The goal of this study was to evaluate the utility of the ANT by examining whether candidate genes frequently associated psychopathology would be related to specific attentional networks as measured by the ANT. If significant associations were found, then it would be reasonable to use the ANT for exploratory genetic studies aimed at the identification of polymorphisms that contribute to the risk of various psychiatric disorders. Genetic modelling studies suggest that when many genes underlie a complex trait or disorder, great difficulty is expected in detecting significant associations of single candidate genes [80]. In an effort to overcome this difficulty, we employed an endophenotypic measure that is (i) highly heritable (ii) highly sensitive to several core dimensions of various psychiatric disorders, and (iii) dependent on specific anatomical brain areas. As a first step in evaluating the suitability of the ANT, we chose several candidate genes that (i) have been repeatedly associated with disorders where attention is disrupted (ii) pharmacologically related to each attention network, and (iii) have been biochemically characterized so that each allelic class is associated with a difference in biochemical activity or expression level.

Variation in the DRD4 gene at the exon III VNTR and the SNP at -521 showed a modest influence on executive attentional efficiency, but no such association with reaction time or alerting. The finding that the 4-repeat absent group showed lower executive attention scores is consistent with previous findings on ADHD populations. Swanson and colleagues [81] showed that ADHD subjects with the 7-repeat allele did not show cognitive deficits on cued-detection, color-word and go-change neuropsychological tasks designed to measure various attentional functions. Although the 7-repeat allele has often been associated with ADHD, it may not contribute to a loss of attentional efficiency, but perhaps to other dimensions that underlie the development of ADHD. Moreover, recent studies on the phylogenetic history of the DRD4 exon III VNTR show that the 4-repeat is phylogenetically ancient while the 7- and 2-repeat alleles appeared recently in human populations [82] suggesting that the differences in executive attention between the 4-present vs. 4-absent groups may relate in some way to the geographic dispersal of these alleles.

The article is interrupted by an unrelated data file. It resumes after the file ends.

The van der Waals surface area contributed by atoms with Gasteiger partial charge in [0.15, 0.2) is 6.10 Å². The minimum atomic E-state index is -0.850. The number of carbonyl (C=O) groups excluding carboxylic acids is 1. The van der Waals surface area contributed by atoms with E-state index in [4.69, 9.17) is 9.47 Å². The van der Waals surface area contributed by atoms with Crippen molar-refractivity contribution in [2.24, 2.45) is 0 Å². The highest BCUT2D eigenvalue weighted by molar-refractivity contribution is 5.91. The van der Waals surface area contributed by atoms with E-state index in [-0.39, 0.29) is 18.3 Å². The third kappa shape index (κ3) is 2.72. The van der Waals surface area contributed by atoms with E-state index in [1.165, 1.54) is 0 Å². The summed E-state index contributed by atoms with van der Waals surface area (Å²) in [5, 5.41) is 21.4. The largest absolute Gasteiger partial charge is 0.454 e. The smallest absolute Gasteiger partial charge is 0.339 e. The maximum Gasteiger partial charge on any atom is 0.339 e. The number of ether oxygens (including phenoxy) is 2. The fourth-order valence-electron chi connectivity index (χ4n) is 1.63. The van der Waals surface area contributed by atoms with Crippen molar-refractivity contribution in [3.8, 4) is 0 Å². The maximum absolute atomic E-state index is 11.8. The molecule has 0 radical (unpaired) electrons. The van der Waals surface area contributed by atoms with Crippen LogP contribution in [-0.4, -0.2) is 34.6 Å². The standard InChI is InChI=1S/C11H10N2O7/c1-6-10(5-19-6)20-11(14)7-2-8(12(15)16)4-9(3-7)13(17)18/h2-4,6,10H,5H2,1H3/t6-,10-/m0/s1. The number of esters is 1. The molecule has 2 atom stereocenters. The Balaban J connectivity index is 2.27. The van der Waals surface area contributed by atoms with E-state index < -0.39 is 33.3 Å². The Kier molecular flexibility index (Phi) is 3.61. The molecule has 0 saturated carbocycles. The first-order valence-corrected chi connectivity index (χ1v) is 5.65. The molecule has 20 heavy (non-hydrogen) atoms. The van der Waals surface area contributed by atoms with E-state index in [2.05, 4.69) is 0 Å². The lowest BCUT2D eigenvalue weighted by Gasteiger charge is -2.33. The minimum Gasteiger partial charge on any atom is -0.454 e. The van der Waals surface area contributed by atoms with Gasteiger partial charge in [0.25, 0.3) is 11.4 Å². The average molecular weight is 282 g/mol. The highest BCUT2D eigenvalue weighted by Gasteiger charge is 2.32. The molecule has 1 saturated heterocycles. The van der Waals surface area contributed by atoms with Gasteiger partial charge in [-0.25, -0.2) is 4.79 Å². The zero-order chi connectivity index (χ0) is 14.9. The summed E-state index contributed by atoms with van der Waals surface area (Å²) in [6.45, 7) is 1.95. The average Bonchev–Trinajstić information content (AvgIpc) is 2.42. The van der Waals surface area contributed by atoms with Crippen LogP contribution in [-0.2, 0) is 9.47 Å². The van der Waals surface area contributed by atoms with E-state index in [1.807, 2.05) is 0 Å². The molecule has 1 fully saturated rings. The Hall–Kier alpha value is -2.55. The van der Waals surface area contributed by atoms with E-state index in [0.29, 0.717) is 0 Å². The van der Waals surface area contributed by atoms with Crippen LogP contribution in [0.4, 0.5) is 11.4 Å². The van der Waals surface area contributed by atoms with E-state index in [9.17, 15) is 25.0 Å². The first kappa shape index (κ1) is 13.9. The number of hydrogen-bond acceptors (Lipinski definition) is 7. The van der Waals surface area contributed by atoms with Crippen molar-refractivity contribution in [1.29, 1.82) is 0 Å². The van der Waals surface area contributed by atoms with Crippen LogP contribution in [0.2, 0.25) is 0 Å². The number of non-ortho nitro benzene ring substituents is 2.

Non significant trends were observed for DAT or COMT in measures of executive attention, while no trends or significant associations were observed for the other attentional network scores, mean RT and/or accuracy. The lack of any association is surprising given previous reports of associations with ADHD and other disorders. In particular, the results of Egan et al.,[55] show an influence of COMT on the efficiency of prefrontal cortical activation during an executive function task. Since functional imaging studies show that dorsolateral prefrontal cortex (DLPFC) is activated during the flanker task, and since anatomical studies [24] show that the structure of DLPFC is highly heritable, we might have expected to see a stronger association with COMT. The linear trend shown in Figure 2A does suggest that there may be some weak effect of COMT on executive attention as measured by the ANT although it is below detection in this population of normal subjects.

Polymorphisms in MAOA were found to be associated with executive attention. This was expected mainly due to the important role of MAOA in catecholamine metabolism. The additional finding of an association with alerting efficiency is consistent with the role of MAOA in the clearance of noradrenaline as well as dopamine. This role of MAOA in alerting may be related to the findings of Lim et al., [72] showing a significant association of the MAOA locus to susceptibility for bipolar disorder. Studies on depression and mood have shown deficits in simple reaction time tasks in patients that report sadness or depression [83]. These RT deficits are specific to left visual field (right hemisphere) and are consistent with the right frontal and parietal networks involved in alerting. Changes in the efficiency of the alerting network as a consequence of mood and depression are further supported by the findings of Liotti and Tucker [84] where subjects induced into sadness showed no improvement in RT when given alerting cues before target stimuli were presented.